Dodger Thoughts

Jon Weisman's outlet for dealing psychologically with the Los Angeles Dodgers, baseball and life

Bridges to history: Last links to retired numbers

Reese Fairly

By Jon Weisman

With the Dodgers celebrating their 10 retired numbers in a pin series this year, I was curious who was the last active player to take the field with each of these legends. Here’s what I found:

1 Pee Wee Reese
Ron Fairly, who was 19 when making his debut with the 40-year-old Reese as a teammate on the 1958 “Welcome to Los Angeles” Dodgers, was 40 himself when he played his last big-league game in 1978. Years between Reese’s first game and Fairly’s last: 38

2 Tommy Lasorda (manager)
Because Lasorda’s number was retired thanks to his managerial career, we’ll record the last remaining player to take the field under his leadership. That would be current Dodger coach Juan Castro, who was on Lasorda’s last squad in 1996, before finishing his career with his third tour of Dodger duty in 2011.  Years between Lasorda’s first game and Castro’s last: 35

4 Duke Snider
Snider played his final game as a Dodger in 1962. Fairly nearly won this time again, but he was outlasted by Willie Davis, who wrapped up his MLB career in 1979. Years between Snider’s first game and Davis’ last: 32

19 Jim Gilliam
“Junior,” otherwise known as “The Devil,” is a special case — owner of the only retired Dodger number not in the Hall of Fame. He passed away while serving as a Dodger coach, but we’ll do the tally from the end of his playing career in 1966 (after coming out of retirement the year before). Don Sutton, who was 21 in 1966 and played until age 43 in 1988, is an easy winner here.  Years between Gilliam’s first game and Sutton’s last: 35

20 Don Sutton
Speak of the devil, or another devil. Which player from the 1988 Dodgers remained the longest in the Majors? No, not Jesse Orosco. Orel Hershiser, who retired after the 2000 season at age 41? Close, but no cigar. It’s Ramon Martinez, even though his career ended in 2001 at age 33. Years between Sutton’s first game and Martinez’s last: 35

24 Walter Alston (manager)
“Smokey” managed until September 1976. The starting pitcher in the very first game the Dodgers played in 23 years without Alston was Rick Sutcliffe, making his big-league debut at age 20. Sutcliffe played his final MLB game on July 22, 1994. But even if you counted Sutcliffe as an Alstonite, he would still have been edged out — by four days. Charlie Hough was 28 in 1976 and 46 when he pitched his last game, on July 26, 1994. Years betwen Alston’s first game and Hough’s last: 40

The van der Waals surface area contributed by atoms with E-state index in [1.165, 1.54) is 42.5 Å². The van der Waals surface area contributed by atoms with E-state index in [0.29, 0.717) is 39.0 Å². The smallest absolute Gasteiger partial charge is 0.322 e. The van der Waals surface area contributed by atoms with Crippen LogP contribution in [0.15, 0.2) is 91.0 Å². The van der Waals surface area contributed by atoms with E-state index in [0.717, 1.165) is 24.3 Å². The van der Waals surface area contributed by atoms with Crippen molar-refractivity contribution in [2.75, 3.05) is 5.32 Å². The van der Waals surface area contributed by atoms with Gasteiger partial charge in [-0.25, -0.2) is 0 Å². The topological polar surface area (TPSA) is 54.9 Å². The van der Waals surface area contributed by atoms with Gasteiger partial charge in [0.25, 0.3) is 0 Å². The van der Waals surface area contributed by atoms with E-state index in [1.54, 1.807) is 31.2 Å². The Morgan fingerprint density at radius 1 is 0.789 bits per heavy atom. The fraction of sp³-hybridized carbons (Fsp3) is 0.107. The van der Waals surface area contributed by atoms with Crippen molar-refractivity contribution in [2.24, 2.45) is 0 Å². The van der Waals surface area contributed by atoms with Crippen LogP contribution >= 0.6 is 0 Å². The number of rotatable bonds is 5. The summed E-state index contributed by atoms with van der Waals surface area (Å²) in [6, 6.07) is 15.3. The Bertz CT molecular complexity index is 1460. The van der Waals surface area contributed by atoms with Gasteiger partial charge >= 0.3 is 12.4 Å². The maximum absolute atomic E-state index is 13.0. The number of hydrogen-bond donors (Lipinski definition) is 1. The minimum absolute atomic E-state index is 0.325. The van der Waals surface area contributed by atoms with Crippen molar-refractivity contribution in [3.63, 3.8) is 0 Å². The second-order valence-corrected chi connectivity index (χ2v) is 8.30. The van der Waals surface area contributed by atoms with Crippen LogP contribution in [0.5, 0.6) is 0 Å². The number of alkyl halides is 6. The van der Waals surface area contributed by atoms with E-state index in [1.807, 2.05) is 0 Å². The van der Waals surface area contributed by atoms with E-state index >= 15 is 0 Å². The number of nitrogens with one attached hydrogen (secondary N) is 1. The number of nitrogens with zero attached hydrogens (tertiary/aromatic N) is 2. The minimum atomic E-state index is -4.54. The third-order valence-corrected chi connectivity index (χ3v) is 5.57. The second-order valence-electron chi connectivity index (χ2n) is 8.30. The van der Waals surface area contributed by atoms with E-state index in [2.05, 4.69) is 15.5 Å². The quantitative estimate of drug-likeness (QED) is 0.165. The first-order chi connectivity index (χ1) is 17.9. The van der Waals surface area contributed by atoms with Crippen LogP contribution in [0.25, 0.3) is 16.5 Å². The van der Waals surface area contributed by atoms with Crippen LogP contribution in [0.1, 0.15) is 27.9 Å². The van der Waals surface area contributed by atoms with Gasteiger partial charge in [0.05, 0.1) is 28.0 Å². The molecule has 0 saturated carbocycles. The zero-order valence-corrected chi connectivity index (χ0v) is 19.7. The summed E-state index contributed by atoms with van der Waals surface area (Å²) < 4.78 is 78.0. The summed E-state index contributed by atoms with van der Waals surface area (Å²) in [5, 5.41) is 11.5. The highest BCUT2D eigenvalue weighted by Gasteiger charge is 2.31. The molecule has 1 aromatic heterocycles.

32 Sandy Koufax
Koufax, of course, retired at the (arm)-tender age of 30. Like Gilliam, his last season was 1966, so Sutton prevails here. Years between Koufax’s first game and Sutton’s last: 33

39 Roy Campanella
Campanella’s MLB career, stifled at the outset by segregation, was tragically cut short during the offseason before the Dodgers arrived in Los Angeles, so the last link to him is also the Dodgers’ last active link to Brooklyn. That would be another catcher, John Roseboro, a 24-year-old rookie who played 35 games in ’57, before hanging up his tools of ignorance in 1970. Years between Campanella’s first game and Roseboro’s last: 32

42 Jackie Robinson
Robinson called it a career after the 1956 season. (Imagine losing Robinson, Campanella and Reese in three consecutive years.) The longest link to No. 42 is Don Drysdale, who was 19 in his April debut that year and, like Ramon Martinez, played until age 33. Years between Robinson’s first game and Drysdale’s last: 22

53 Don Drysdale
Drysdale retired in 1969. Bill Russell debuted that season at age 20 and played until he was nearly 38 in 1986. But he still couldn’t outpace Sutton, even though Sutton was already in his fourth season. Years between Drysdale’s first game and Sutton’s last: 32

Put another way: current Dodgers A.J. Ellis, Andre Ethier, Kenley Jansen and Clayton Kershaw played with Castro. Castro played under Lasorda. Lasorda was a teammate of Campanella, Gilliam, Reese, Robinson and Snider.

And Vin Scully, whose first year as Dodger broadcaster came in the final year of the managerial career of Connie Mack (born in 1862), saw them all.


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  1. Outstanding article laying out how the Dodger greats of yesteryear form a chain that connects to the players of today with a VERY rich tradition to uphold.
    The MOST honorable thing for this year’s team is their connection to Vinny. There will never be another remotely like Vin!

  2. Also, in spring training 1950, the Dodgers played the A’s. Vin met Connie Mack. Think of THAT!

  3. I also like a “last link to a trade”. Using Puazza as an example, Ethier is last link (at this point). Coming to Dodgers was of Shefield among others. Shef traded to Braves, part of that deal was Andrew Brown. Brown was sent to Indians to complete Milton Bradley’s deal. Bradley of course traded for Ethier.

  4. I’d be a little more interested in knowing the number of years between the retired number player’s LAST game and when that number was retired, i.e. how long did it take the Dodgers to retire each number.

  5. Jesse Orosco pitched until 2003. So he outlasted Ramon Martinez by two years.

  6. oldbrooklynfan

    Thanks Jon, for a very important and informative article.

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